We also have to vote for politicians who listen to scientists and understand the environmental and economic negative impacts of continuing to subsidize fossil fuel companies. This means voting for politicians open to making carbon taxes that produce fossil fuels more expensive while rewarding green innovation. Building out renewables is going to create new jobs, which brings us to another point of contention in these arguments and this discussion. 


If you work in the fossil fuel industry with climate change and shifting the economy, you're going to end up losing your job.

To start, a conservative estimate found that jobs in wind-solar in nuclear already outnumber fossil fuel jobs by a rate of three to one. But the devastating truth is that people in the fossil fuel industries will lose their jobs, which is why it's essential to help transition them but keep them in the energy sector. 

These jobs might include building new batteries that are more efficient and can hold energy longer for solar and wind or constructing more efficient nuclear power plants in Canada. There's also a group of oil workers called iron and earth who are calling on the Canadian government to help retrain laid-off oil workers to put solar panels on top of buildings, starting with public buildings like schools in Germany. 

They incentivize people by subsidizing green and solar energy through tax subsidies. This created new industries. And now, a lot of early adopters are making money by selling energy back to the grid in China. Energy is a company that leads the world in thin solar powered materials. 

They make backpacks and umbrellas and a range of items that allow you as an individual to carry the sun's energy with you and like charge your phone. And this specific industry employs 3.8 million people. 

And finally, in Texas, many people have second incomes from their wind farms because Texas is windy.

The Pandemic

Now let's chat about COVID, as most of this energy information is from before this current global pandemic. However, the pandemic has contracted the economy. This means that by the end of 2020, CO2 emissions will likely be 8% less than in 2019: a decrease of 128 Giga tons of CO2 in the atmosphere compared to no pandemic. 

This is the most significant annual decrease since world war II. This may seem like good news. But every downtick is an economic crisis that is followed by a steep increase in CO2 emissions. 

Looking at the 2008 financial crisis, we see a long period of flattened emissions. One reason is that 15% of the global stimulus after that financial crisis went into developing and deploying green technologies. So we have to do this again.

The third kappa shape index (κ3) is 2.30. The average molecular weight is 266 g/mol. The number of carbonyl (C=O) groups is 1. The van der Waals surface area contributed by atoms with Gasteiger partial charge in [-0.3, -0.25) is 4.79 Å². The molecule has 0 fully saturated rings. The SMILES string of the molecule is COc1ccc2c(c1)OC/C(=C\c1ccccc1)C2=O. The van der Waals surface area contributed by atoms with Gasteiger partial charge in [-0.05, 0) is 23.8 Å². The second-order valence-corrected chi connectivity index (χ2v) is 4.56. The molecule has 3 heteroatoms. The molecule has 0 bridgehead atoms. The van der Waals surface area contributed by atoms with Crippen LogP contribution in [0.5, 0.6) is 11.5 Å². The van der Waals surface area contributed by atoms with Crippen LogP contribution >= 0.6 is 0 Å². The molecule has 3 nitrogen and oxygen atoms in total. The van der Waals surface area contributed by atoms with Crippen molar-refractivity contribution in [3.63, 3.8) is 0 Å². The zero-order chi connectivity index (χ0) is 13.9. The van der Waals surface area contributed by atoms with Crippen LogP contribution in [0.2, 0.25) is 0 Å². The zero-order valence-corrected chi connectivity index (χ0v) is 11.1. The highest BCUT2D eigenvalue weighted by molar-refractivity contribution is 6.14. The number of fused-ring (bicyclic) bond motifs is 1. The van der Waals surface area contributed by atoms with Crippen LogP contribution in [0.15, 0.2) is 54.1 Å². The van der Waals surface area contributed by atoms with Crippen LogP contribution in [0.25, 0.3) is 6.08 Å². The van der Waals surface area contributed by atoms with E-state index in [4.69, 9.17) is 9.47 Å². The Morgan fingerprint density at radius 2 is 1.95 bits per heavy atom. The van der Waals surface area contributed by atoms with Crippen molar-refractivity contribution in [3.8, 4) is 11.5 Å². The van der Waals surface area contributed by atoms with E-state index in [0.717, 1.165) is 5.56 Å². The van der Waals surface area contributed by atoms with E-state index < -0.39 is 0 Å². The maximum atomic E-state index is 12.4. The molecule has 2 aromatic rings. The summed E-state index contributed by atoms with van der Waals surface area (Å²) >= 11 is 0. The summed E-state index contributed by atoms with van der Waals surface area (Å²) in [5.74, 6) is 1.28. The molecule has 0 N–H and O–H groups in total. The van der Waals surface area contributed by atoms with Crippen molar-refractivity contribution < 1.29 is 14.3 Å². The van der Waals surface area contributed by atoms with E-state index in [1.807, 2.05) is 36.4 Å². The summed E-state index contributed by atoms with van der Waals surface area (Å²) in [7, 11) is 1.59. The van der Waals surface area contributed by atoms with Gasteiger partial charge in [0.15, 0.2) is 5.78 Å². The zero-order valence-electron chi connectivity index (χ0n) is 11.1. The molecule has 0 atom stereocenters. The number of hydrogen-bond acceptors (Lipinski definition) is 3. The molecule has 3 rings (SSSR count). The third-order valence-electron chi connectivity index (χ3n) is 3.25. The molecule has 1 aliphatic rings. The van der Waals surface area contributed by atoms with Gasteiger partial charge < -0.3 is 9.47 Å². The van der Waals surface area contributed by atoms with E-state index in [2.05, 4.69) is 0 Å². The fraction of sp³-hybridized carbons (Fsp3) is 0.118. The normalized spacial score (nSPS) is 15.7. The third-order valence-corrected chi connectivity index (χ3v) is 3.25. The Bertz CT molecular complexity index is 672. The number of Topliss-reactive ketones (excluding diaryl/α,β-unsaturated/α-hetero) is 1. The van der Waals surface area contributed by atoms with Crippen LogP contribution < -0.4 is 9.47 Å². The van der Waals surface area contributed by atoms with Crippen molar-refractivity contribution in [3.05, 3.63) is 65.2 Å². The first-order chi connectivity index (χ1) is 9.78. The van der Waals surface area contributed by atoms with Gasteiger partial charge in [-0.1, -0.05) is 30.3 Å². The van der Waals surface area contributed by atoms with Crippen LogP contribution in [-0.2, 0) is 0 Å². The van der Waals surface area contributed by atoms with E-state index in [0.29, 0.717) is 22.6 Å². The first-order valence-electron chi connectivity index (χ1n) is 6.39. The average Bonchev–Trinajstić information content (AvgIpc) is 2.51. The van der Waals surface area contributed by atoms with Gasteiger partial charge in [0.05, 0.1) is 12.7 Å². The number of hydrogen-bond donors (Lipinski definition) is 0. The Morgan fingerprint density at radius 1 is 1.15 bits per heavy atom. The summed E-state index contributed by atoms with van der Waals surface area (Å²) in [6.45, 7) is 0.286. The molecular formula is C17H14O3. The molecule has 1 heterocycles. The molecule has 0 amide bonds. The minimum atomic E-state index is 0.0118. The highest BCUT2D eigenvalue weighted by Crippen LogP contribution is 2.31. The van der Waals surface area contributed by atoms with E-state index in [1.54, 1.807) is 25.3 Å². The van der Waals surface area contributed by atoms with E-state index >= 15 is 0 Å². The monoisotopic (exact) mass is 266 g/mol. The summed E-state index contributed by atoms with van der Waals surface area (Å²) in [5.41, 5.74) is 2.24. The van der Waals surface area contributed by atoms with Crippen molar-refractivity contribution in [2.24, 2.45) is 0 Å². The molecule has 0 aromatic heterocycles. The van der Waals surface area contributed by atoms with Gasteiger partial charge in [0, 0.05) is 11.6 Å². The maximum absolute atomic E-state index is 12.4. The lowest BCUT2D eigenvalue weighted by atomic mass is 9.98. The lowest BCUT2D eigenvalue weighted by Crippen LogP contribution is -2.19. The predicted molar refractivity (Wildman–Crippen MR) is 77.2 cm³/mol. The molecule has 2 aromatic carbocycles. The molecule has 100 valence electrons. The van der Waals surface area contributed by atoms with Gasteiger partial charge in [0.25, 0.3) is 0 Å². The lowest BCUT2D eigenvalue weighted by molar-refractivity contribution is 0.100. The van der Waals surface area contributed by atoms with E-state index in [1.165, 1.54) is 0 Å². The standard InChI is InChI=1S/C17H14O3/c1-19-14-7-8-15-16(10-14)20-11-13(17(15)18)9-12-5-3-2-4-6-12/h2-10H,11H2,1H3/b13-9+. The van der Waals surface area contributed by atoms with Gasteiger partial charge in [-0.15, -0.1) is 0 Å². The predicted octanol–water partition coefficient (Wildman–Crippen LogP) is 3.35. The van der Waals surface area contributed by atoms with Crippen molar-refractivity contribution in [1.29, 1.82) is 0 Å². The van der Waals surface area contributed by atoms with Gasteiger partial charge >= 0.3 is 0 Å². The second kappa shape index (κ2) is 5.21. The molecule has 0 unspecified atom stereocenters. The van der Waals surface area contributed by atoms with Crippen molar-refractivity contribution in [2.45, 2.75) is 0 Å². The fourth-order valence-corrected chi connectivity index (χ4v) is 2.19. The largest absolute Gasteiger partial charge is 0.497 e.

Next Steps

As we move on from the COVID 19 economical crisis, we need to create jobs in wind and solar. In the US, at the beginning of 2020, 250,000 people were working in solar. 

We need financial incentives that help them get back to work on infrastructure, construction jobs for the grid, the internet of things, building energy, retrofits of buildings, and public transportation.

Jobs will get people back to work fast. So we need programs that retrain and justly move workers out of conventional coal industries into new green alternatives. 

This will save the inevitable disappearance of their jobs in coal and also help the environment. During COVID, the US, Mexico, and South Africa, relaxed laws controlling pollution standards, vehicle efficiency, and fuel economy rules. The idea was to commit the nation to higher transport emissions, which doesn't make sense scientifically, politically, or economically. 

Get ready to vote. We need to vote for politicians who believe in science and use scientific literature to build policy. This is how we catalyze political action to understand that respect for science will protect us against the biggest threats to our societies, such as pandemics. And the biggest one is already here and will only worsen in the future. And we need to be paying attention to, and that is climate change.

William H. McDaniel, MD

Dr. Robert H. Shmerling is the former clinical chief of the division of rheumatology at Beth Israel Deaconess Medical Center (BIDMC), and is a current member of the corresponding faculty in medicine at Harvard Medical School.

Leave a Comment

Scroll to Top